The throat support Gp preferably includes a base 66 extending outwardly from the datum plate 58 which is predeterminedly located relative to the datum reference 48, and a fixed shaft 68 extends outwardly from the base 66 and generally parallel to the datum plate 58. A preferably removable annular sleeve 70 is slidingly disposed on the shaft 68 and has a predetermined circumference 72 having an outer radius Do. The circumference 72 is predeterminedly positioned on the shaft 68 relative to the datum 48 for contacting the vane throat line 34 for locating the first vane 14a about the hinge axis 54 for obtaining the predetermined value of the throat area A. The sleeve 70 is removable so that it may be replaced with differently sized sleeves 70 for using the fixture 56 for differently sized vanes 14.

As illustrated in FIG. 9, the centerline of the shaft 68 and the sleeve 70 is preferably disposed relative to the datum 48 (i.e. in accordance with the particular design specification or drawing) so that it is coaxial with the required location of the hinge axis 54, designated 54f, of an adjacent vane 14b shown in dashed line in FIG. 9. As illustrated in FIG. 10, the plane of the sleeve circumference 72 is preferably disposed perpendicular to the fixture hinge axis 54f, and preferably at the pitch line P at the trailing edge 28 of the adjacent vane 14b. For example, the radius D0 of the sleeve 70 is preferably equal to the linear distance measured perpendicularly from the hinge axis 54f at the pitch line P of the trailing edge 28 of the adjacent vane 14b to the corresponding point, designated 34a, on the throat line 34 of the first vane 14a which will necessarily be located above the pitch line P of the first vane 14a since the vanes 14 are disposed radially outwardly from the centerline 12. Alternatively, the sleeve 70 may be disposed for contacting the throat line 34 of the first vane 14a at its pitch line P, or any other point along the throat line 34.

As illustrated in FIG. 9, the first vane 14a is initially positioned (as shown in dashed line and designated 14p) in the fixture 56 by positioning the trailing edge 28 into the first and second corners 62 and 64. The first vane 14a is then rotated from the initial position 14p until the throat line 34 contacts the sleeve circumference 72 which prevents further rotation of the first vane 14a. The first vane 14a is thereby predeterminedly positioned in space relative to the datum 48 and relative to the adjacent vane 14b for defining the predetermined throat 36.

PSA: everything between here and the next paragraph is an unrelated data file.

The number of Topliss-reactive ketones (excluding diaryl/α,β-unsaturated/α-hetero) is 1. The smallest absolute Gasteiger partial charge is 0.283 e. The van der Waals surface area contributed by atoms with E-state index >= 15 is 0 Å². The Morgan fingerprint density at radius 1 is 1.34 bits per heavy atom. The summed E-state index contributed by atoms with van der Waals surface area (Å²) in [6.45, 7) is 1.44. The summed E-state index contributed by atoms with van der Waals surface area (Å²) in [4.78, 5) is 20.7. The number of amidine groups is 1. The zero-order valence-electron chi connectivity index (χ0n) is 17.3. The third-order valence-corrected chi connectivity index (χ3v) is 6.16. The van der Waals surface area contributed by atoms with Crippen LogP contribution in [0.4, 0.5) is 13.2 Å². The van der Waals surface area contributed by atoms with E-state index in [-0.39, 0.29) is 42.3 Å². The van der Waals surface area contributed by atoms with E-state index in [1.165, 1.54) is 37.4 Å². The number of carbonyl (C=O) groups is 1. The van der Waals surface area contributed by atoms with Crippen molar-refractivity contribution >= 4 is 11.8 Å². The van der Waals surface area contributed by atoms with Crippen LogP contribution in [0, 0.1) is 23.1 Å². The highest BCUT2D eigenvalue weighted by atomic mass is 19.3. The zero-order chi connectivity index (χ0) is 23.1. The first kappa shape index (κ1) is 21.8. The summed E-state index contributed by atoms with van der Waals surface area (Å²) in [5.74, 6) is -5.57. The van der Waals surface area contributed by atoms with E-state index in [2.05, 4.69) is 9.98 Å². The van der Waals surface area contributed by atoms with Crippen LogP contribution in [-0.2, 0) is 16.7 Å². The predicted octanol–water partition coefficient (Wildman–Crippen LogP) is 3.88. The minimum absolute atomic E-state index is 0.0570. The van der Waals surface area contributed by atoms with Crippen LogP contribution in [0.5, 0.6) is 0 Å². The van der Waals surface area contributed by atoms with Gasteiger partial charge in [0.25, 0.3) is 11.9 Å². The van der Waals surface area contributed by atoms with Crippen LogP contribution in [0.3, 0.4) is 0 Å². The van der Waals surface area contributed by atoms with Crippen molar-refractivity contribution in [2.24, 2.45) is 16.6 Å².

Of course, the particular fixturing device, such as the fixture 56, and the particular six supports Et, Er, Ft, F4, D, and Gp are determined based on the particular method of assembling and manufacturing the turbine nozzle 10. FIGS. 8-9 show a particular fixture, i.e., fixture 56, which is effective for fixturing the first vane 14a for use in manufacturing the turbine nozzle 10 from a plurality of vanes 14 having integral, cast inner and outer band segments 74 and 76, respectively as illustrated in FIG. 11. The inner and outer band segments 74 and 76 are also shown in dashed line in FIGS. 8 and 10.

As illustrated in FIGS. 8 and 10, the fixture 56 has a width W1 which is predeterminedly less than the spacing between the inner and outer band segments 74 and 76 and designated W2. This allows the fixture 56 to be positioned between the inner and outer band segments 74 and 76. In this embodiment of the fixture 56, the radial support D is provided by a conventional pin 78 extending from the flange 60 for predeterminedly radially positioning the first vane 14a, including the inner band segment 74, relative to the datum 48. The fixture 56 may be then suitably restrained against the vane 14a and the inner band segment 74 by the conventional restraints F3, F4, F5, and the additional radial restraint F6, as illustrated in FIG. 10, which may also be a suitable spring clamp.

The assembly of the fixture 56 and the first vane 14a including the integral inner and outer band segments 74 and 76 is then conventionally secured to a conventional machine 80, such as a precision grinding machine represented schematically by the grinding wheel designated 80 in FIG. 11. In FIG. 11, the fixture 56 itself is not disclosed for clarity, but instead, the datum 48 is shown to indicate that the first vane 14a and its integral inner and outer band segments 74 and 76 are predeterminedly supported in the grinder 80 for conventional grinding. In this embodiment of the invention, the turbine nozzle 10 illustrated in FIG. 1 is formed of a plurality of the vanes 14 including the inner and outer band segments 74 and 76, which collectively form the inner and outer bands 16 and 18, respectively.